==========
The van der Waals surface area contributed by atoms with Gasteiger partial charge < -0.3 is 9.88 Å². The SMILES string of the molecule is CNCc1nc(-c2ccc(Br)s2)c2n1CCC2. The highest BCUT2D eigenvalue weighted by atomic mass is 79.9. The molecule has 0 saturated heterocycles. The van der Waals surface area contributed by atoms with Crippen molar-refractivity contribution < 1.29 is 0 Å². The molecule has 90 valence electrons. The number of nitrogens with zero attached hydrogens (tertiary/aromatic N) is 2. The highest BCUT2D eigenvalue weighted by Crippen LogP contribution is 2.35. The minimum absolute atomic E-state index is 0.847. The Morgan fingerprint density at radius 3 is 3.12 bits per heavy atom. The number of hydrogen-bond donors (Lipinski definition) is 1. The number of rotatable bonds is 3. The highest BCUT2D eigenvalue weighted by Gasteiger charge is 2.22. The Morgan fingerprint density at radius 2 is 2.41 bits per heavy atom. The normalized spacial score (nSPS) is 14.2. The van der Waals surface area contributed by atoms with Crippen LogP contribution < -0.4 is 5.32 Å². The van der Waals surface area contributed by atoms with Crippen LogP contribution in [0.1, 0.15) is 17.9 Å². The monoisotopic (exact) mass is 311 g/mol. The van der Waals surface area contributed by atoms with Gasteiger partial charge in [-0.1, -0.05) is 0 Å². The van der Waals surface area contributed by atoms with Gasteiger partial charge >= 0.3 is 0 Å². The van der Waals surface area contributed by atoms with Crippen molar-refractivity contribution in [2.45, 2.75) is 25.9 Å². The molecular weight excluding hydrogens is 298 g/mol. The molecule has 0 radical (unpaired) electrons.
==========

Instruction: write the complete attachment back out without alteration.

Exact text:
The van der Waals surface area contributed by atoms with Gasteiger partial charge < -0.3 is 9.88 Å². The SMILES string of the molecule is CNCc1nc(-c2ccc(Br)s2)c2n1CCC2. The highest BCUT2D eigenvalue weighted by atomic mass is 79.9. The molecule has 0 saturated heterocycles. The van der Waals surface area contributed by atoms with Crippen molar-refractivity contribution < 1.29 is 0 Å². The molecule has 90 valence electrons. The number of nitrogens with zero attached hydrogens (tertiary/aromatic N) is 2. The highest BCUT2D eigenvalue weighted by Crippen LogP contribution is 2.35. The minimum absolute atomic E-state index is 0.847. The Morgan fingerprint density at radius 3 is 3.12 bits per heavy atom. The number of hydrogen-bond donors (Lipinski definition) is 1. The number of rotatable bonds is 3. The highest BCUT2D eigenvalue weighted by Gasteiger charge is 2.22. The Morgan fingerprint density at radius 2 is 2.41 bits per heavy atom. The normalized spacial score (nSPS) is 14.2. The van der Waals surface area contributed by atoms with Crippen LogP contribution < -0.4 is 5.32 Å². The van der Waals surface area contributed by atoms with Crippen LogP contribution in [0.1, 0.15) is 17.9 Å². The monoisotopic (exact) mass is 311 g/mol. The van der Waals surface area contributed by atoms with Gasteiger partial charge in [-0.1, -0.05) is 0 Å². The van der Waals surface area contributed by atoms with Gasteiger partial charge >= 0.3 is 0 Å². The van der Waals surface area contributed by atoms with Crippen molar-refractivity contribution in [2.45, 2.75) is 25.9 Å². The molecular weight excluding hydrogens is 298 g/mol. The molecule has 0 radical (unpaired) electrons.